What Size Accounting Firm Should You Work At – Small Or Large?


When searching for a job at an accounting firm, there are many factors to consider, such as location, types of responsibilities and training.

Another important factor to consider is the size of the firm. Accounting firms can vary in size from one to more than 10,000 people, and it’s important to make the choice that will best fit your personality, your career goals and your lifestyle.

Although the experience at each firm may be different, we spoke with recent grads who are now working in accounting about their experiences to help you decide where you’ll fit in:

Work-life balance

Large firms often have big groups of 40 or more new accountants starting at once, which means the competition can be higher than at smaller firms. Alissa Kahn, an accountant at a mid-sized firm of about 90 people, says she’s lucky she doesn’t have that much competition. “With so many people starting at the same level at once, there is a lot of pressure to compete and work overtime. At my smaller firm, I don’t really experience that same pressure.”

Learning opportunities

However, since so many new accountants start their jobs at once in large accounting firms, it also means the firms tend to invest a lot of time and money in classroom-type training and mentoring, which small firms cannot usually do. “I did not get as much textbook training and I had to really learn on the job. It’s good for my career, but it’s tough in the beginning,” says Alissa.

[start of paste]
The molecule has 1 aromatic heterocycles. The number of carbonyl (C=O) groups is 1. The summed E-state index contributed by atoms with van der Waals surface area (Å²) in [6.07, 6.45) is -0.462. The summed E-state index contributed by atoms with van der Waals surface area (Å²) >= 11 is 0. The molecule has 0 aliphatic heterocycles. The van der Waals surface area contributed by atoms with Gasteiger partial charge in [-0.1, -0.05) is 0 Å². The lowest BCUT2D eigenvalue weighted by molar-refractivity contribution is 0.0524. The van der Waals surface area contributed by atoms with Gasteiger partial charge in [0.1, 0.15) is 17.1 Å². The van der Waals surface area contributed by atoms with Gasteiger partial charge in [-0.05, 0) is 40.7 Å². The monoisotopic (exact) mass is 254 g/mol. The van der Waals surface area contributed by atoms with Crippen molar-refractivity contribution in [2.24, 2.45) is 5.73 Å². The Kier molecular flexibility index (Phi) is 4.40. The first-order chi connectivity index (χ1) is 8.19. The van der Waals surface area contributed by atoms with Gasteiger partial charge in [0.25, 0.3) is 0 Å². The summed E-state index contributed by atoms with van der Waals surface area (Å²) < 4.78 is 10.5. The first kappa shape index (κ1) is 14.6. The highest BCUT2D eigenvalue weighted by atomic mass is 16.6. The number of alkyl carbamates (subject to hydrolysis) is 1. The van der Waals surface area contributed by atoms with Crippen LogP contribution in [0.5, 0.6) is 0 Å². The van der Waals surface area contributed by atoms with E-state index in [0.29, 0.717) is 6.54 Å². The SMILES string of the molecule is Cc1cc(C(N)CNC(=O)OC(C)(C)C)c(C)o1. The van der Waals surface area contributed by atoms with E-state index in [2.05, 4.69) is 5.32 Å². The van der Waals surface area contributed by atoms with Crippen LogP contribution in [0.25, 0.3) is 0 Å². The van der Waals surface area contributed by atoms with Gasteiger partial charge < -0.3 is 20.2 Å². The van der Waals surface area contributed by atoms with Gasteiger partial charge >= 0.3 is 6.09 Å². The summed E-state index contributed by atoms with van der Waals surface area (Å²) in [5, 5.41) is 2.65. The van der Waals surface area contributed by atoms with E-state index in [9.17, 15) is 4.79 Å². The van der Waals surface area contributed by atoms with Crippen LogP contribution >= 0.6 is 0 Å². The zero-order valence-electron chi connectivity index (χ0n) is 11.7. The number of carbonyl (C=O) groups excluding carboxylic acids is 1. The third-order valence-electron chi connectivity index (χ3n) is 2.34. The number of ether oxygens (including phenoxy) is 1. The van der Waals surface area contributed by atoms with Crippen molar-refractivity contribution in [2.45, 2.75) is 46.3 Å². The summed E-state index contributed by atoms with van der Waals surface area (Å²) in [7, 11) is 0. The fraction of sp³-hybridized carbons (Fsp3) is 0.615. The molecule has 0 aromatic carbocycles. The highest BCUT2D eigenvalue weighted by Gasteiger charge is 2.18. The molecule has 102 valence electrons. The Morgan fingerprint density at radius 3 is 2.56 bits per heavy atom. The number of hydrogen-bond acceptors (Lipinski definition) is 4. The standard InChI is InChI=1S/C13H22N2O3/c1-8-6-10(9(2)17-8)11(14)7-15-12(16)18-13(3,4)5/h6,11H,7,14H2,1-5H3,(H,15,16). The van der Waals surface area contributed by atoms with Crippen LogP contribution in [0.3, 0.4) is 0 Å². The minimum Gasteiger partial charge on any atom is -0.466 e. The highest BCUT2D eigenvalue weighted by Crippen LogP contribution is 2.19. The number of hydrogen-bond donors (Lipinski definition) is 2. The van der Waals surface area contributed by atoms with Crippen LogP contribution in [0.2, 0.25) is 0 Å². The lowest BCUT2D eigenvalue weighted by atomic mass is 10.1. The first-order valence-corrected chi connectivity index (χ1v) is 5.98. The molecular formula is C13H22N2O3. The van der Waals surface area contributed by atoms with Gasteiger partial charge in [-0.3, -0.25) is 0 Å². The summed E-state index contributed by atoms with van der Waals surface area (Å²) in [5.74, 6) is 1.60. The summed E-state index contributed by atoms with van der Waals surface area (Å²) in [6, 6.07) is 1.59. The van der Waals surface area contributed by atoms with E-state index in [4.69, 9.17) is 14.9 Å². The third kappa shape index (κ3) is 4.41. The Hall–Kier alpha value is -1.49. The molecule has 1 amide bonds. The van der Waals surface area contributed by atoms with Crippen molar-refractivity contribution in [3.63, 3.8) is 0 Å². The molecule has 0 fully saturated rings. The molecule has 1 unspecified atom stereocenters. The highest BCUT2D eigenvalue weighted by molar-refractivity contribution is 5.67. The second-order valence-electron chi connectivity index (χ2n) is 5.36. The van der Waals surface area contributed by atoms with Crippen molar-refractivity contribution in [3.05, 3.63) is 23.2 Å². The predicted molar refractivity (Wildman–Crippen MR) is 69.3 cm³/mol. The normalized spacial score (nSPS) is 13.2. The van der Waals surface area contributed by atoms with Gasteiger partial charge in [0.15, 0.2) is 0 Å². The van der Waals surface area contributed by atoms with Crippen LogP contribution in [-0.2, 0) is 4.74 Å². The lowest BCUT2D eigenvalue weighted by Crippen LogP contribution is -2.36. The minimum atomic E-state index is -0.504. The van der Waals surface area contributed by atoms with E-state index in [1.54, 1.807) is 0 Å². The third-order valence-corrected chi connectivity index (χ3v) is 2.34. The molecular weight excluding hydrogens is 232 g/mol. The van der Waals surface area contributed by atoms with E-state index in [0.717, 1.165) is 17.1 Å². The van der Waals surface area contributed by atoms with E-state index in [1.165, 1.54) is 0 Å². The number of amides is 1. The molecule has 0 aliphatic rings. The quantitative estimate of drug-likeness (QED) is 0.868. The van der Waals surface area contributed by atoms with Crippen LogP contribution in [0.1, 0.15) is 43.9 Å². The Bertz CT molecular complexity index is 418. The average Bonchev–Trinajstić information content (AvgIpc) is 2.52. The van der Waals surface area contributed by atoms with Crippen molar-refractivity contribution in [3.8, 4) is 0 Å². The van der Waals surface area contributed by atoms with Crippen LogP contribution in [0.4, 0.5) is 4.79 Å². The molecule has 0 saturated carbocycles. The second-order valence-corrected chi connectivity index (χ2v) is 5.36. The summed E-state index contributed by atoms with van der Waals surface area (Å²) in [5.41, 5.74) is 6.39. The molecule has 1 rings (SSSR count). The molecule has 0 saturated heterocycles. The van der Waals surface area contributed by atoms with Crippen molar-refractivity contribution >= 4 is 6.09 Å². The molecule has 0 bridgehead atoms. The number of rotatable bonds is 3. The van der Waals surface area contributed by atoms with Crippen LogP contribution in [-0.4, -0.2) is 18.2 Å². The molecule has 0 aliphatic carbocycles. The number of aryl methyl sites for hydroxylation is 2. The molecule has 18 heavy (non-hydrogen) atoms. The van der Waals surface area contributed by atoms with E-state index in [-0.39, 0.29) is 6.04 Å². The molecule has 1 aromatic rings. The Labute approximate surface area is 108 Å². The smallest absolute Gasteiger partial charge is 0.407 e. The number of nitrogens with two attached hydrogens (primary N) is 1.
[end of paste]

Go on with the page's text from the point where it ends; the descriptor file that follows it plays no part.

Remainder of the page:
At larger firms, you may also work in groups or teams and have joint tasks and clients. This is great if you like working in a team and enjoy having multiple perspectives on a project.


While learning on the job will help give you hands-on knowledge in the accounting field, you have to depend on your supervisors to train you. “Most of the time the people that are supposed to be training you are very busy handling their own workloads and don’t have time to teach you everything which can be frustrating,” says Yoel Hofman, an accountant in a small firm of 25 employees.

Andrew Rotberg, a CA with a small firm of 12 employees in Montreal, says he felt the learning-as-you-go style was helpful for him. “You have to learn really quickly. Getting more experience helps when you’re studying for the CA and UFE exams, which expect you to know a lot about different areas in accounting.”

Tests and standardized training

Larger firms like KPMG, BDO and PwC typically offer preparation and paid time to study for exams like the Uniform Evaluation (UFE), and often pay for the cost of the exam too. This is generally not the case in smaller firms. “I did not get any paid time off to study and my exams were not paid for. There was no mentor program at my firm either,” says Andrew.

Responsibilities and duties

If you’re working in a big firm, you’re often given one specific area to work on, such as tax or auditing. But in a small firm, you’re more likely to be involved with all aspects of the job. “In my first week, I was doing corporate tax returns even though that type of work is usually done by a senior accountant,” says Andrew.